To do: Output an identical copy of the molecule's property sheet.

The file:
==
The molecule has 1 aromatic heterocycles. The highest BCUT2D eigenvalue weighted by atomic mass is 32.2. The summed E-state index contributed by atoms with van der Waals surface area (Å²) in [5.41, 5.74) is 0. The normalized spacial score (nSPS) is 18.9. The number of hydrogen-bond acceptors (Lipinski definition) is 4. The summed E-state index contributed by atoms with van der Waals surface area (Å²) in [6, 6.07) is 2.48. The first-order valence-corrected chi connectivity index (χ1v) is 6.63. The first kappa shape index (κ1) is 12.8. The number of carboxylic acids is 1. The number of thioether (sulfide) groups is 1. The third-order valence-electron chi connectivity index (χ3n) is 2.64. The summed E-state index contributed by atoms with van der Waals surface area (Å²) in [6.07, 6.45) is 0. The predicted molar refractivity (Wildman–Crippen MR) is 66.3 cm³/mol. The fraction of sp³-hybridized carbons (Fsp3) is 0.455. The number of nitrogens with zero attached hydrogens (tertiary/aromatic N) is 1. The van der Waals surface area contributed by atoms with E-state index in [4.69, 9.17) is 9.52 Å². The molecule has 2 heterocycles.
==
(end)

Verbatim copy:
The molecule has 1 aromatic heterocycles. The highest BCUT2D eigenvalue weighted by atomic mass is 32.2. The summed E-state index contributed by atoms with van der Waals surface area (Å²) in [5.41, 5.74) is 0. The normalized spacial score (nSPS) is 18.9. The number of hydrogen-bond acceptors (Lipinski definition) is 4. The summed E-state index contributed by atoms with van der Waals surface area (Å²) in [6, 6.07) is 2.48. The first-order valence-corrected chi connectivity index (χ1v) is 6.63. The first kappa shape index (κ1) is 12.8. The number of carboxylic acids is 1. The number of thioether (sulfide) groups is 1. The third-order valence-electron chi connectivity index (χ3n) is 2.64. The summed E-state index contributed by atoms with van der Waals surface area (Å²) in [6.07, 6.45) is 0. The predicted molar refractivity (Wildman–Crippen MR) is 66.3 cm³/mol. The fraction of sp³-hybridized carbons (Fsp3) is 0.455. The number of nitrogens with zero attached hydrogens (tertiary/aromatic N) is 1. The van der Waals surface area contributed by atoms with E-state index in [4.69, 9.17) is 9.52 Å². The molecule has 2 heterocycles.